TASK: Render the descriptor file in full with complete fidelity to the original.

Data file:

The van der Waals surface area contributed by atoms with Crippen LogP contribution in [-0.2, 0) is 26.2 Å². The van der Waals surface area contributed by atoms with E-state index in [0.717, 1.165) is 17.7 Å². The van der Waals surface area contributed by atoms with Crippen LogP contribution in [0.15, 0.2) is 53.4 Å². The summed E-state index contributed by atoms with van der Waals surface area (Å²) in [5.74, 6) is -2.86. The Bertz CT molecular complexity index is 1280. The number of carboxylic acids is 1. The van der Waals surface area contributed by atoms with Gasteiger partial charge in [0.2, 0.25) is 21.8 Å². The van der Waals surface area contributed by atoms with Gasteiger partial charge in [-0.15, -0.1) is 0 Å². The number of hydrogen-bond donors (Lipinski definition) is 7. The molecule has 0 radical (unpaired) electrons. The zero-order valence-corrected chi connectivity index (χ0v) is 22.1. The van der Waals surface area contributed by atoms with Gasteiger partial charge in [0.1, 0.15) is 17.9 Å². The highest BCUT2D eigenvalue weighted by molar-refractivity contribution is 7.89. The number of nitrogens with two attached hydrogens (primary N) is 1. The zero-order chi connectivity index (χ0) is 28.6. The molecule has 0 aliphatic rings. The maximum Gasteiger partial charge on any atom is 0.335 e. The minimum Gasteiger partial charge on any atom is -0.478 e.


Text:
The van der Waals surface area contributed by atoms with Crippen LogP contribution in [-0.2, 0) is 26.2 Å². The van der Waals surface area contributed by atoms with E-state index in [0.717, 1.165) is 17.7 Å². The van der Waals surface area contributed by atoms with Crippen LogP contribution in [0.15, 0.2) is 53.4 Å². The summed E-state index contributed by atoms with van der Waals surface area (Å²) in [5.74, 6) is -2.86. The Bertz CT molecular complexity index is 1280. The number of carboxylic acids is 1. The van der Waals surface area contributed by atoms with Gasteiger partial charge in [0.2, 0.25) is 21.8 Å². The van der Waals surface area contributed by atoms with Gasteiger partial charge in [-0.15, -0.1) is 0 Å². The number of hydrogen-bond donors (Lipinski definition) is 7. The molecule has 0 radical (unpaired) electrons. The zero-order valence-corrected chi connectivity index (χ0v) is 22.1. The van der Waals surface area contributed by atoms with Gasteiger partial charge in [0.1, 0.15) is 17.9 Å². The highest BCUT2D eigenvalue weighted by molar-refractivity contribution is 7.89. The number of nitrogens with two attached hydrogens (primary N) is 1. The zero-order chi connectivity index (χ0) is 28.6. The molecule has 0 aliphatic rings. The maximum Gasteiger partial charge on any atom is 0.335 e. The minimum Gasteiger partial charge on any atom is -0.478 e.